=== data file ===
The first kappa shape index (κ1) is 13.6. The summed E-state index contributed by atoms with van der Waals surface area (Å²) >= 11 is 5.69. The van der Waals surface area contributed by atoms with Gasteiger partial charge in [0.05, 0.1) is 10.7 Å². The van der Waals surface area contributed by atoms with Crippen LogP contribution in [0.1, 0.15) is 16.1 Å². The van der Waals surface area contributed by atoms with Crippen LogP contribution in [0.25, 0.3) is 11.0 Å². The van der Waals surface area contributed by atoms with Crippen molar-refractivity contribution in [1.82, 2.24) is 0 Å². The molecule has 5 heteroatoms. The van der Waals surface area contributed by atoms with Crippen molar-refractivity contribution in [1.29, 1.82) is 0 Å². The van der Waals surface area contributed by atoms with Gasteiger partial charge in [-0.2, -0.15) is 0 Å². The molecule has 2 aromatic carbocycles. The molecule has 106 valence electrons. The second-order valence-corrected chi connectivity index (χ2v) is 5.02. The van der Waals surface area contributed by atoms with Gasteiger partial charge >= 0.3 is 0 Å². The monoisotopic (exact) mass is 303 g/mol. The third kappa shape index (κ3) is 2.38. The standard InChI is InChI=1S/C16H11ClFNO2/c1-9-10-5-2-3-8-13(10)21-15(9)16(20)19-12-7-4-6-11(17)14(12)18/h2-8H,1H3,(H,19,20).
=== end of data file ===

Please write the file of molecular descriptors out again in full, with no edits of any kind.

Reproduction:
The first kappa shape index (κ1) is 13.6. The summed E-state index contributed by atoms with van der Waals surface area (Å²) >= 11 is 5.69. The van der Waals surface area contributed by atoms with Gasteiger partial charge in [0.05, 0.1) is 10.7 Å². The van der Waals surface area contributed by atoms with Crippen LogP contribution in [0.1, 0.15) is 16.1 Å². The van der Waals surface area contributed by atoms with Crippen LogP contribution in [0.25, 0.3) is 11.0 Å². The van der Waals surface area contributed by atoms with Crippen molar-refractivity contribution in [1.82, 2.24) is 0 Å². The molecule has 5 heteroatoms. The van der Waals surface area contributed by atoms with Crippen molar-refractivity contribution in [1.29, 1.82) is 0 Å². The van der Waals surface area contributed by atoms with Gasteiger partial charge in [-0.2, -0.15) is 0 Å². The molecule has 2 aromatic carbocycles. The molecule has 106 valence electrons. The second-order valence-corrected chi connectivity index (χ2v) is 5.02. The van der Waals surface area contributed by atoms with Gasteiger partial charge >= 0.3 is 0 Å². The monoisotopic (exact) mass is 303 g/mol. The third kappa shape index (κ3) is 2.38. The standard InChI is InChI=1S/C16H11ClFNO2/c1-9-10-5-2-3-8-13(10)21-15(9)16(20)19-12-7-4-6-11(17)14(12)18/h2-8H,1H3,(H,19,20).